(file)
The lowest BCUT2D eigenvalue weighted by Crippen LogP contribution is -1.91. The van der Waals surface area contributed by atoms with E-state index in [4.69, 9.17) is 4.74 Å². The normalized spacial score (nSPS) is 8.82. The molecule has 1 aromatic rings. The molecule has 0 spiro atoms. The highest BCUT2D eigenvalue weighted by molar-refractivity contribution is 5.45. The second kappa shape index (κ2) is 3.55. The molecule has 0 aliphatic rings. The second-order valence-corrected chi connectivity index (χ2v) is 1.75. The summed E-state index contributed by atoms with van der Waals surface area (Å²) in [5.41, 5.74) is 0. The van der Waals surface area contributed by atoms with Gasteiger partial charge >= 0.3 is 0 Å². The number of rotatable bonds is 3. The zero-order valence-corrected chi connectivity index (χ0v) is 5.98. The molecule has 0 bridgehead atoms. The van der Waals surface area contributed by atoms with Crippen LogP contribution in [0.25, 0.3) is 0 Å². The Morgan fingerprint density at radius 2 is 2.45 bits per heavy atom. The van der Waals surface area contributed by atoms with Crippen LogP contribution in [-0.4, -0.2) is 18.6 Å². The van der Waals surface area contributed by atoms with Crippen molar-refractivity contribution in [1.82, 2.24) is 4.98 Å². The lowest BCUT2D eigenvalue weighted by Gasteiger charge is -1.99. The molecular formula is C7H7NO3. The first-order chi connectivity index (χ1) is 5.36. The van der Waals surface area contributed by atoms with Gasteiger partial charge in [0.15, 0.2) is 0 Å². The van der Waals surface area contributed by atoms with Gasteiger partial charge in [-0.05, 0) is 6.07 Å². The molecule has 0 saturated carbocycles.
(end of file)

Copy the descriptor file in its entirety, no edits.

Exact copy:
The lowest BCUT2D eigenvalue weighted by Crippen LogP contribution is -1.91. The van der Waals surface area contributed by atoms with E-state index in [4.69, 9.17) is 4.74 Å². The normalized spacial score (nSPS) is 8.82. The molecule has 1 aromatic rings. The molecule has 0 spiro atoms. The highest BCUT2D eigenvalue weighted by molar-refractivity contribution is 5.45. The second kappa shape index (κ2) is 3.55. The molecule has 0 aliphatic rings. The second-order valence-corrected chi connectivity index (χ2v) is 1.75. The summed E-state index contributed by atoms with van der Waals surface area (Å²) in [5.41, 5.74) is 0. The van der Waals surface area contributed by atoms with Gasteiger partial charge >= 0.3 is 0 Å². The number of rotatable bonds is 3. The zero-order valence-corrected chi connectivity index (χ0v) is 5.98. The molecule has 0 bridgehead atoms. The van der Waals surface area contributed by atoms with Crippen LogP contribution in [0.25, 0.3) is 0 Å². The Morgan fingerprint density at radius 2 is 2.45 bits per heavy atom. The van der Waals surface area contributed by atoms with Crippen LogP contribution in [-0.4, -0.2) is 18.6 Å². The van der Waals surface area contributed by atoms with Crippen molar-refractivity contribution in [1.82, 2.24) is 4.98 Å². The lowest BCUT2D eigenvalue weighted by Gasteiger charge is -1.99. The molecular formula is C7H7NO3. The first-order chi connectivity index (χ1) is 5.36. The van der Waals surface area contributed by atoms with Gasteiger partial charge in [0.15, 0.2) is 0 Å². The van der Waals surface area contributed by atoms with Gasteiger partial charge in [-0.05, 0) is 6.07 Å². The molecule has 0 saturated carbocycles.